A Solar Hard X-Ray Halo: Exploring the Quiet Sun 2

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Number: 21
1st Author: Alec MacKinnon
2nd Author: Hugh Hudson
Published: 27 January 2006
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This nugget is a continuation in our quiet Sun series (see our previous quiet Sun nugget). During solar minimum, RHESSI has a wonderful opportunity to search for X-rays not related to solar flares. This nugget describes a new component of the hard X-ray emission from the quiet Sun.

The usual process through which X-rays are produced on the Sun is bremsstrahlung. In the context of the Sun, this term usually refers to radiation produced by free energetic electrons deflected by other charged particles. Another variety of this bremsstrahlung process exists, "inner" bremsstrahlung. When a neutron beta-decays, which it does with a half-life of about ten minutes, the beta particle (another name for an electron) - can emit an X-ray as it "exits" the decaying neutron. Such neutrons can be produced on the Sun through galactic cosmic rays interacting with the solar material. These interactions produce secondary neutrons which can then scatter back out of the Sun into the corona and beta-decay.

Unfortunately, several factors conspire to make this process inefficient. Low-energy cosmic rays are excluded by the Sun's magnetic field and the primary cosmic rays are protons. Such protons require still higher energies in order to interact with the solar atmosphere (consisting of protons itself) to produce neutrons. Finally, most of the neutrons will decay beneath the photosphere, from which their bremsstrahlung cannot escape.

Nevertheless this process exists and has been observed at Earth (which has a smaller magnetic field), for which the CRAND mechanism ("Cosmic Ray Albedo Neutron Decay") actually populates the inner Van Allen Belts with protons (another product of the beta decay).


Inner bremsstrahlung occurs with a reasonably high probability, about 1%, (compared with an efficiency of about 10-5 for more ordinary direct bremsstrahlung by a 20 keV free electron). This is because the emitting electron doesn't have to rely on a chance close encounter with a nucleus - it comes into existence close to one. The resulting spectrum is unusual: a flat distribution of photon energies up to 780 keV, as described in the only paper in the astrophysical literature on this subject - by Vahé Petrosian and RHESSI's own Reuven Ramaty. By comparison the hard X-rays from solar flares and from the diffuse cosmic X-ray background radiation, have steep falling spectra. Thus, this component should be easier to detect at high energies.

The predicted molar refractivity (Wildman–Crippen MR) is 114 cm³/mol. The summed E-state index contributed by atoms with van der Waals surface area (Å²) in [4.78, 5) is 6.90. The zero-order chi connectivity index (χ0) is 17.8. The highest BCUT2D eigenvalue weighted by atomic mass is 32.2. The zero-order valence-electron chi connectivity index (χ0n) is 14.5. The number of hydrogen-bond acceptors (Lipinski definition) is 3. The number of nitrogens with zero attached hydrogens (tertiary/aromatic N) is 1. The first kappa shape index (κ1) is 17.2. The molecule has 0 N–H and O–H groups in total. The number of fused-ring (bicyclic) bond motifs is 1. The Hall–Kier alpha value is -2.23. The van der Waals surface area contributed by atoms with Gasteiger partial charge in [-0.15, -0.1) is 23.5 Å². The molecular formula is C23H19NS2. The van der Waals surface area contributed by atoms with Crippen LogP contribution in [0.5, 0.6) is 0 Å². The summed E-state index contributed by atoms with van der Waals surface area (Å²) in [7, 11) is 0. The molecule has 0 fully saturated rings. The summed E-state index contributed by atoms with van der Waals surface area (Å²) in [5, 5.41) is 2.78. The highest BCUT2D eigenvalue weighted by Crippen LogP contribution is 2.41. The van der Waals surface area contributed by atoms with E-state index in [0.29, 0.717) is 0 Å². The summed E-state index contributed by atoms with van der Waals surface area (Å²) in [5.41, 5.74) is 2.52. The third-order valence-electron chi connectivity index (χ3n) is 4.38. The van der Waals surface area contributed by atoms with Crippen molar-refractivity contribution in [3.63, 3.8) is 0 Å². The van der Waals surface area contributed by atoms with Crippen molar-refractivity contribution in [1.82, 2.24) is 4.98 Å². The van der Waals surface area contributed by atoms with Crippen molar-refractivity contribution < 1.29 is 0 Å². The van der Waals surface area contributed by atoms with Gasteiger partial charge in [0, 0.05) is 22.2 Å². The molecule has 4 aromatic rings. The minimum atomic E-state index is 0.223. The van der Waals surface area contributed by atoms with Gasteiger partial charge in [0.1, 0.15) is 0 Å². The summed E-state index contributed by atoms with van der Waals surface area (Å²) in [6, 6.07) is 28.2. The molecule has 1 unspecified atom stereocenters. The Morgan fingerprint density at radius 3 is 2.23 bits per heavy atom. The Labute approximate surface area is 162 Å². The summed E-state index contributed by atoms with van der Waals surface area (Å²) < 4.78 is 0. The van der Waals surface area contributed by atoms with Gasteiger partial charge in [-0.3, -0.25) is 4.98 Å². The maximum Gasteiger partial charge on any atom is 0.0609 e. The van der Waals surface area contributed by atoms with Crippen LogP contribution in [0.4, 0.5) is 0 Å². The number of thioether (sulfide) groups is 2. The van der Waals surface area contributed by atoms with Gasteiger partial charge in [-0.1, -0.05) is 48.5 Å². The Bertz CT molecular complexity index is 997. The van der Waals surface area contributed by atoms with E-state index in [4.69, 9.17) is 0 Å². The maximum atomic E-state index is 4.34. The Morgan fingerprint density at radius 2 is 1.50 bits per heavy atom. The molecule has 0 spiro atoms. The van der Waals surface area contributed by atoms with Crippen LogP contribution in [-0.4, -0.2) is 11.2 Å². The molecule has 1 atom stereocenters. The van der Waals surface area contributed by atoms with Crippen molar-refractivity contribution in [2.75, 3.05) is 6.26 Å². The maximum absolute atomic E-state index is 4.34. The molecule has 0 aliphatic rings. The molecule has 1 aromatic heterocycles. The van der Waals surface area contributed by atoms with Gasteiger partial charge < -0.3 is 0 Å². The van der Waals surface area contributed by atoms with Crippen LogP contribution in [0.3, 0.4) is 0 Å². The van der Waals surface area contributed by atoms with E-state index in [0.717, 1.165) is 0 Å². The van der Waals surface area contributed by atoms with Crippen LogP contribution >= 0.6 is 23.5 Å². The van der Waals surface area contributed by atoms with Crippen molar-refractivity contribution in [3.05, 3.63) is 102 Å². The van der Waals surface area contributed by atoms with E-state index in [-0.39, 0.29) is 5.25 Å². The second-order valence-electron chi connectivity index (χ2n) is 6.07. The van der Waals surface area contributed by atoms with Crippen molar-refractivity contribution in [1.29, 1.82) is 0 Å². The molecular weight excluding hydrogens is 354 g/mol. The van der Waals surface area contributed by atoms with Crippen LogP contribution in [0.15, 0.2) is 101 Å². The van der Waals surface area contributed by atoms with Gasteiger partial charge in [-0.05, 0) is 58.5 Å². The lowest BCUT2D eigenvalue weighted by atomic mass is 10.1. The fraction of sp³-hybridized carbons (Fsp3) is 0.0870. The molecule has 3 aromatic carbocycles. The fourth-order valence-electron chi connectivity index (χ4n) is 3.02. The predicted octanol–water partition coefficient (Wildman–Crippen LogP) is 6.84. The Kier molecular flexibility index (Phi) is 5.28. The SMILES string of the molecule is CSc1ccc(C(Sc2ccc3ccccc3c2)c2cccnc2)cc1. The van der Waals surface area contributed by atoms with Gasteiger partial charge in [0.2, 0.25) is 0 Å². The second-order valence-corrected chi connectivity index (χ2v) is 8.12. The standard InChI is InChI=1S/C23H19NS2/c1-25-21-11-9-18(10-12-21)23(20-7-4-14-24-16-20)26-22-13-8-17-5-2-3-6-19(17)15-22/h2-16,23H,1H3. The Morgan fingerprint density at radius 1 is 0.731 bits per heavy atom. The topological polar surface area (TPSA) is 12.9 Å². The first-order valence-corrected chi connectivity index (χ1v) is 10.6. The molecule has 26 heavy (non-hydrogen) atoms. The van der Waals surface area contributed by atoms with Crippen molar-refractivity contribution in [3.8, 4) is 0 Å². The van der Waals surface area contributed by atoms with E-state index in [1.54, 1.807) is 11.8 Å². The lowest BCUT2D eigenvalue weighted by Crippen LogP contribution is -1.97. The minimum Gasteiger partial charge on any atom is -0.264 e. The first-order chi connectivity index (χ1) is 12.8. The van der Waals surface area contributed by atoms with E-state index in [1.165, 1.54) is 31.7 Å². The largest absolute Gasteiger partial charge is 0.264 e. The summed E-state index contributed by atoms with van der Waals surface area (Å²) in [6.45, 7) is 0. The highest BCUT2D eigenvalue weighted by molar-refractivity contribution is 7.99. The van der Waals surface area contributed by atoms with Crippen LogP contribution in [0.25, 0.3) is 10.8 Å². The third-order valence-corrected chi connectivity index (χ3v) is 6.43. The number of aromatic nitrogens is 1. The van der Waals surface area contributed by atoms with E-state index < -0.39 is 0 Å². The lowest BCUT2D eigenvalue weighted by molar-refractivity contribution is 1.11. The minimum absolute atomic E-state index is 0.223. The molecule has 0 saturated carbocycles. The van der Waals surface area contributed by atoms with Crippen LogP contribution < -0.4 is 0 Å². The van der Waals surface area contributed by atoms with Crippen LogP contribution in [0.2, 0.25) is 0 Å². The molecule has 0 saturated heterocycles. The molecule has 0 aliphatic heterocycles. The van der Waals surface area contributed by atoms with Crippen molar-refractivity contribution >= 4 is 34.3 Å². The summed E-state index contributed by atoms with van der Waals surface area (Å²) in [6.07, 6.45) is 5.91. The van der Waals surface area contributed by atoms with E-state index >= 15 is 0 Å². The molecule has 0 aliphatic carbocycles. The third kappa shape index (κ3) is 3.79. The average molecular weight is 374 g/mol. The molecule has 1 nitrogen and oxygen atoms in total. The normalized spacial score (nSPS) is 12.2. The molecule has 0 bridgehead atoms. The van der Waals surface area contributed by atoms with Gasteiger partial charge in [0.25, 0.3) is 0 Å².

To calculate the size and shape of this X-ray halo, we must know the spectrum of neutrons escaping from the Sun. We estimate this with an energy spectrum f(E) = (E + E0)-δ, where we take δ to be the power-law index of the primary cosmic rays, namely 3.3. At low energies the neutron energy spectrum is determined not by the energies of the galactic cosmic rays but by what happens to the neutrons in the solar atmosphere, and the parameter E0 = 10 MeV reflects this crossover.

Our calculations suggest a large hard X-ray halo - some 20 degrees across - that is fainter than the cosmic X-ray background radiation (note that the explanation of these cosmic hard X-rays recently led to a Nobel Prize for Riccardo Giacconi). Therefore this X-ray halo may be hard to detect. Yet, several parameters in this calculation are speculative and we are not sure. For example, the detection of this halo could teach us about the penetration of galactic cosmic rays to the solar surface. In addition the solar hard X-ray halo may contribute a background source for other astrophysical or physical measurements.

A halo source like this (or any symmetrical coronal source, for that matter) would appear in the X-ray sky as an object with a dimple, as illustrated here in Figure 1:

Figure 1: The brightness of the solar disk is reduced by about a factor of two because the body of the Sun obscures that part of the halo source behind it. Accordingly the solar disk would appear dim in the image, rather than bright. The actual details near the Sun are complex and not well determined by these calculations, but that is all the more reason to try to make direct observations.


We have described the calculation of a heretofore unrecognized component of the quiet-Sun hard X-ray spectrum. This component may be hard to detect, but in principle it's there. Free neutrons are produced during flares, in much greater numbers than those produced more steadily by galactic cosmic rays, and one can observe neutron-decay protons directly, via detectors on space probes out in the heliosphere. Neutrons are among the most difficult particles to observe, because of their charge neutrality and ephemeral existence outside nuclei. The inner bremsstrahlung process may give us the means to detect the presence of neutrons on the Sun indirectly.

An unfortunate consequence of this physics is that this halo may obscure a comparable halo resulting from the decay of a theoretical particle, the axions. We may do a future RHESSI science nugget on this topic (any volunteers?) - suffice it to say here that the detection of axions - a possible form of dark matter would certainly contribute to our understanding of cosmology and particle physics.

Biographical note

Alec MacKinnon is an astrophysicist at Glasgow University (UK) where solar physics research is supported by the UK's PPARC, and Hugh Hudson is a RHESSI researcher at U.C. Berkeley.

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